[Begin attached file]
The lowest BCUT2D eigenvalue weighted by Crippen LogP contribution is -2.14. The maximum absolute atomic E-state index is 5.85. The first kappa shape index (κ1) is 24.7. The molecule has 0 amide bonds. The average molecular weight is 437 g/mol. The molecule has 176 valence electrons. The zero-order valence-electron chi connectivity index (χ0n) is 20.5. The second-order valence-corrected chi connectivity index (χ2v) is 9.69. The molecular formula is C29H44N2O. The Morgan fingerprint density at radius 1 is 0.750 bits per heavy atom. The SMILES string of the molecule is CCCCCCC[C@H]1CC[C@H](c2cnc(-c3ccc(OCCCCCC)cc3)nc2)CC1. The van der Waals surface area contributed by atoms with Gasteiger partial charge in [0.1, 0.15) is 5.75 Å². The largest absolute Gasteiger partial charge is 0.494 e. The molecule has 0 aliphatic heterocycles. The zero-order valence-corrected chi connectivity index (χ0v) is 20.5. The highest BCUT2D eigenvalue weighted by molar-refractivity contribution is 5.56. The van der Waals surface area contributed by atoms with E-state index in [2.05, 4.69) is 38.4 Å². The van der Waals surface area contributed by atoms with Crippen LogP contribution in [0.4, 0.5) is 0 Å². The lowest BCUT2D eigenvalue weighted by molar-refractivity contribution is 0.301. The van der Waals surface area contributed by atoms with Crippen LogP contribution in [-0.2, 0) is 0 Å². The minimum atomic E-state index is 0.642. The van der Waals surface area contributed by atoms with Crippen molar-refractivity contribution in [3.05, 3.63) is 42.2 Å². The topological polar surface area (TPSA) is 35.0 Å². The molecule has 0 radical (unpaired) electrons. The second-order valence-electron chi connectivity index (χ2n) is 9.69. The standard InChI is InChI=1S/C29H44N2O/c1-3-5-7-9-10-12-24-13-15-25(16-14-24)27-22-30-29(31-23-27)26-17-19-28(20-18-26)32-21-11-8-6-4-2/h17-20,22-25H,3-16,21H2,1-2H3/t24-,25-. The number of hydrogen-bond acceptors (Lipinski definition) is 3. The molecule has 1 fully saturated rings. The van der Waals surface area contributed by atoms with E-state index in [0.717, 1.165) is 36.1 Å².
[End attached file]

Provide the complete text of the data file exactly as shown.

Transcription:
The lowest BCUT2D eigenvalue weighted by Crippen LogP contribution is -2.14. The maximum absolute atomic E-state index is 5.85. The first kappa shape index (κ1) is 24.7. The molecule has 0 amide bonds. The average molecular weight is 437 g/mol. The molecule has 176 valence electrons. The zero-order valence-electron chi connectivity index (χ0n) is 20.5. The second-order valence-corrected chi connectivity index (χ2v) is 9.69. The molecular formula is C29H44N2O. The Morgan fingerprint density at radius 1 is 0.750 bits per heavy atom. The SMILES string of the molecule is CCCCCCC[C@H]1CC[C@H](c2cnc(-c3ccc(OCCCCCC)cc3)nc2)CC1. The van der Waals surface area contributed by atoms with Gasteiger partial charge in [0.1, 0.15) is 5.75 Å². The largest absolute Gasteiger partial charge is 0.494 e. The molecule has 0 aliphatic heterocycles. The zero-order valence-corrected chi connectivity index (χ0v) is 20.5. The highest BCUT2D eigenvalue weighted by molar-refractivity contribution is 5.56. The van der Waals surface area contributed by atoms with E-state index in [2.05, 4.69) is 38.4 Å². The van der Waals surface area contributed by atoms with Crippen LogP contribution in [0.4, 0.5) is 0 Å². The lowest BCUT2D eigenvalue weighted by molar-refractivity contribution is 0.301. The van der Waals surface area contributed by atoms with Crippen LogP contribution in [-0.2, 0) is 0 Å². The minimum atomic E-state index is 0.642. The van der Waals surface area contributed by atoms with Crippen molar-refractivity contribution in [3.05, 3.63) is 42.2 Å². The topological polar surface area (TPSA) is 35.0 Å². The molecule has 0 radical (unpaired) electrons. The second-order valence-electron chi connectivity index (χ2n) is 9.69. The standard InChI is InChI=1S/C29H44N2O/c1-3-5-7-9-10-12-24-13-15-25(16-14-24)27-22-30-29(31-23-27)26-17-19-28(20-18-26)32-21-11-8-6-4-2/h17-20,22-25H,3-16,21H2,1-2H3/t24-,25-. The number of hydrogen-bond acceptors (Lipinski definition) is 3. The molecule has 1 fully saturated rings. The van der Waals surface area contributed by atoms with E-state index in [0.717, 1.165) is 36.1 Å².